Welcome to the first installment of A Rose a Week, a blog dedicated to the roses of Elizabeth Park in Hartford, Connecticut.
What better way to mark the occasion than to start with the park’s earliest bloomer? Rosa Hugonis–known colloquially as Father Hugo’s Rose–marks the unofficial beginning of rose season here at Elizabeth Park when it opens its first yellow blooms in early- to mid-May (this year the first blossom appeared May 8th). Located on the north fence of the Heritage Rose Garden, Father Hugo is surrounded by fragrant lilac blooms, lingering daffodils, and a host of heritage rose varieties. In May, Hugo’s large, bushy frame bursts in a flush of mild honey-scented blooms about 2 inches in diameter, each bearing 4-8 pale yellow petals.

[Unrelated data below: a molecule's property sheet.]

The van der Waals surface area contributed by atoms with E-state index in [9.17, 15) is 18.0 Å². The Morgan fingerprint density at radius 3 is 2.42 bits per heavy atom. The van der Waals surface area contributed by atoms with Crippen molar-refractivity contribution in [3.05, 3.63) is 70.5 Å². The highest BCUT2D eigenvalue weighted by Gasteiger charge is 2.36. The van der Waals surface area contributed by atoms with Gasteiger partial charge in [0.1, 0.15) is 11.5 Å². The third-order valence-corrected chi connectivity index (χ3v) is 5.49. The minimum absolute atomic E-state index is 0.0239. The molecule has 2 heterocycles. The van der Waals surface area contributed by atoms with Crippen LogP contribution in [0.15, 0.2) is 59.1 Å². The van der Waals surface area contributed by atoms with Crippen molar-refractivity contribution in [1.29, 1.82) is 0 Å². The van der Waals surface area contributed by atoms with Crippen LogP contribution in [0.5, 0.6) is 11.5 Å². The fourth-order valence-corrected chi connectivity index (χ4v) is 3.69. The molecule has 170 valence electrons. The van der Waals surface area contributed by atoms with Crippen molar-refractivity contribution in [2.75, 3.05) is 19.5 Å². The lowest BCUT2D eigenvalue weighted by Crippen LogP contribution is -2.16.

Father Hugo is a species rose, meaning the variety is unchanged from its original form in the wild (as opposed to most garden rose cultivars, which are the result of hybridizing and generations of breeding). The rose gets its name from Father Hugh Scallan, a Catholic missionary from Wales. During the 19th century, as the Qing Dynasty waned and the British East India Company came to dominate China’s ports, Christian missionaries were among the first westerners to penetrate inland China. Many of them, including Father Scallan, were also amateur botanists who collected local flora in their travels. Scallan first observed R. Hugonis in north-central China and sent seeds back to London’s Kew Gardens in 1899. The Conard-Pyle company introduced Father Hugo to the U.S. in 1917 as the “Golden Rose of China.”
Brenner, D., & Scanniello, S. (2009). A rose by any name: the little-known lore and deep-rooted history of rose names. Chapel Hill, North Carolina: Algonquin Books.
Father Hugo’s Rose. Retrieved from http://www.helpmefind.com/gardening/l.php?l=2.16807.1
Krussmann, G. (1981) The complete book of roses. Portland, Oregon: Timber Press.
Missionaries in China. Retrieved from http://www.bris.ac.uk/Depts/History/Projects/Missions/Intro.htm